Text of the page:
13 finalists made the cut this year.
Congratulations to all of our 2021 Best Places To Work in Direct Selling Honorees!
- Nu Skin
- Noonday Collection
First Time Winners
- The Happy Co.
The best places to work put a lot of stock in employee engagement, and for good reasons. High levels of employee engagement can have a profound and measurable difference on the bottom line, positively affecting morale, retention and loyalty, their quality of life outside the office and employees’ health and safety, as well as company productivity, sales, profitability, product quality and customer service.
Best of all, high engagement has a spillover effect. Engagement is difficult to fake. Consumers can sense when employees aren’t being genuine and, according to Quantum Workplace, 7 out of 10 of them will spend 13 percent more with a company that provides excellent customer service.
As direct sellers, we’re always looking at ways we can raise the bar on the personalized service we extend to independent distributors and their customers. Our ability to do that effectively depends in large part upon our employee engagement efforts—a job that has become considerably more difficult with the advent of the COVID-19 pandemic last year.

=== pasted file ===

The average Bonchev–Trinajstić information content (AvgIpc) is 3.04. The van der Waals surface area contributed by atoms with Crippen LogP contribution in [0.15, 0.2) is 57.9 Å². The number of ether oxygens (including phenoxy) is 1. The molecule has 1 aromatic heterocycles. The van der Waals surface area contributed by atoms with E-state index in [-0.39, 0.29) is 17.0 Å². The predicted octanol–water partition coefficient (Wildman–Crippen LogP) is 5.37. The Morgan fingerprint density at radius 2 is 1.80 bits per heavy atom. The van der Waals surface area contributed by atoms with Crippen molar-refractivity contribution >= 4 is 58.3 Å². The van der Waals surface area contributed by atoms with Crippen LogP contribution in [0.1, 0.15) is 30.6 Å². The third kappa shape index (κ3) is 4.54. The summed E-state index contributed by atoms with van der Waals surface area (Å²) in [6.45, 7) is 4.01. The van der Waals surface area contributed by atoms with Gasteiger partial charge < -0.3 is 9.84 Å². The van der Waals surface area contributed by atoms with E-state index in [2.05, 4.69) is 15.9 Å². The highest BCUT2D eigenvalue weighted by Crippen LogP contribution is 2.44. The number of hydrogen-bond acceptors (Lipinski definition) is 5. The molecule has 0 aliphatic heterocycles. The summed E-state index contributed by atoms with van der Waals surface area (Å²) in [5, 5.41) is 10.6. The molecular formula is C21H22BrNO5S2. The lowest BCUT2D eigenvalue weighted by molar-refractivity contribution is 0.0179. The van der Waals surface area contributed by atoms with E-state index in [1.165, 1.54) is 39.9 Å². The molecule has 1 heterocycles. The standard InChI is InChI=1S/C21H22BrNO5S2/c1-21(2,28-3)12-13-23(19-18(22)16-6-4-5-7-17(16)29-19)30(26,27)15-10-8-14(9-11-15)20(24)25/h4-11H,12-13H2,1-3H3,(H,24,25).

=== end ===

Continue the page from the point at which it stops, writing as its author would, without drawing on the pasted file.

For more than a decade, Quantum Workplace, an employee engagement software company, has been conducting in-depth surveys with organizations throughout the world, representing nearly every industry sector, in an effort to measure employee engagement. Organizations who know where they stand can make an effort to focus more intensively on the drivers and address the detractors of employee engagement.
The last 12-plus months have disrupted the global economy, the workplace and the home. Our industry is no different from any other from the standpoint that we’ve had to pivot to a predominantly virtual model. Inevitably, this change in work environment has made employee engagement a much more challenging proposition, especially for those companies unaccustomed to remote working arrangements.
Direct Selling News has once again partnered with Quantum Workplace to measure, analyze and, ultimately, honor the industry’s best places to work. The contest is open to any direct selling company in North America with more than 40 employees.
For the purposes of our 2021 Best Places to Work in Direct Selling survey, Quantum compared our survey results with all other Best Places to Work survey results, then held them up against the top three overall Best Places to Work results. Finally, Quantum compared the results of this year’s direct selling surveys against last year’s. We opened nominations August 17, began surveying the submissions October 26 and closed the survey December 18.